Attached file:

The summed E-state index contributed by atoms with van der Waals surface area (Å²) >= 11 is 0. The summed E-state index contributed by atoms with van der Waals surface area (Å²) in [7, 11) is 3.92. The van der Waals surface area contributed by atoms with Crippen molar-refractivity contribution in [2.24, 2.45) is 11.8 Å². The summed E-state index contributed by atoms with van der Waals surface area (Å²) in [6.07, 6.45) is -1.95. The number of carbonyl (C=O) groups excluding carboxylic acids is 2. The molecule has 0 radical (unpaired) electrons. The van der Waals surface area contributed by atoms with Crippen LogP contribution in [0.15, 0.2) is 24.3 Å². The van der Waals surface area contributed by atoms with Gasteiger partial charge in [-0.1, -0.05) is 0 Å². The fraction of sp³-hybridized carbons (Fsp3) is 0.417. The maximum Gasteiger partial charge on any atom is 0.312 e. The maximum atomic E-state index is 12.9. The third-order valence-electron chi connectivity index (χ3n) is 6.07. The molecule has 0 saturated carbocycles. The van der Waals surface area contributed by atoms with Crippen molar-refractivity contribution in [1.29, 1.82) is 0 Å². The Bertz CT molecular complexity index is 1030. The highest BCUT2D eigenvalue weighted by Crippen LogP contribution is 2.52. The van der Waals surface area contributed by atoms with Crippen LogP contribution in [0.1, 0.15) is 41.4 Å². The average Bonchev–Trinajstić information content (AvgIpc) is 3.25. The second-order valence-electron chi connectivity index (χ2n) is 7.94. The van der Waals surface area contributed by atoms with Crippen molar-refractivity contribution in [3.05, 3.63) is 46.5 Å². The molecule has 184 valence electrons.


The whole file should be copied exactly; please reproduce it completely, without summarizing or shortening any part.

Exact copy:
The summed E-state index contributed by atoms with van der Waals surface area (Å²) >= 11 is 0. The summed E-state index contributed by atoms with van der Waals surface area (Å²) in [7, 11) is 3.92. The van der Waals surface area contributed by atoms with Crippen molar-refractivity contribution in [2.24, 2.45) is 11.8 Å². The summed E-state index contributed by atoms with van der Waals surface area (Å²) in [6.07, 6.45) is -1.95. The number of carbonyl (C=O) groups excluding carboxylic acids is 2. The molecule has 0 radical (unpaired) electrons. The van der Waals surface area contributed by atoms with Crippen LogP contribution in [0.15, 0.2) is 24.3 Å². The van der Waals surface area contributed by atoms with Gasteiger partial charge in [-0.1, -0.05) is 0 Å². The fraction of sp³-hybridized carbons (Fsp3) is 0.417. The maximum Gasteiger partial charge on any atom is 0.312 e. The maximum atomic E-state index is 12.9. The third-order valence-electron chi connectivity index (χ3n) is 6.07. The molecule has 0 saturated carbocycles. The van der Waals surface area contributed by atoms with Crippen molar-refractivity contribution in [1.29, 1.82) is 0 Å². The Bertz CT molecular complexity index is 1030. The highest BCUT2D eigenvalue weighted by Crippen LogP contribution is 2.52. The van der Waals surface area contributed by atoms with Crippen LogP contribution in [0.1, 0.15) is 41.4 Å². The average Bonchev–Trinajstić information content (AvgIpc) is 3.25. The second-order valence-electron chi connectivity index (χ2n) is 7.94. The van der Waals surface area contributed by atoms with Crippen molar-refractivity contribution in [3.05, 3.63) is 46.5 Å². The molecule has 184 valence electrons.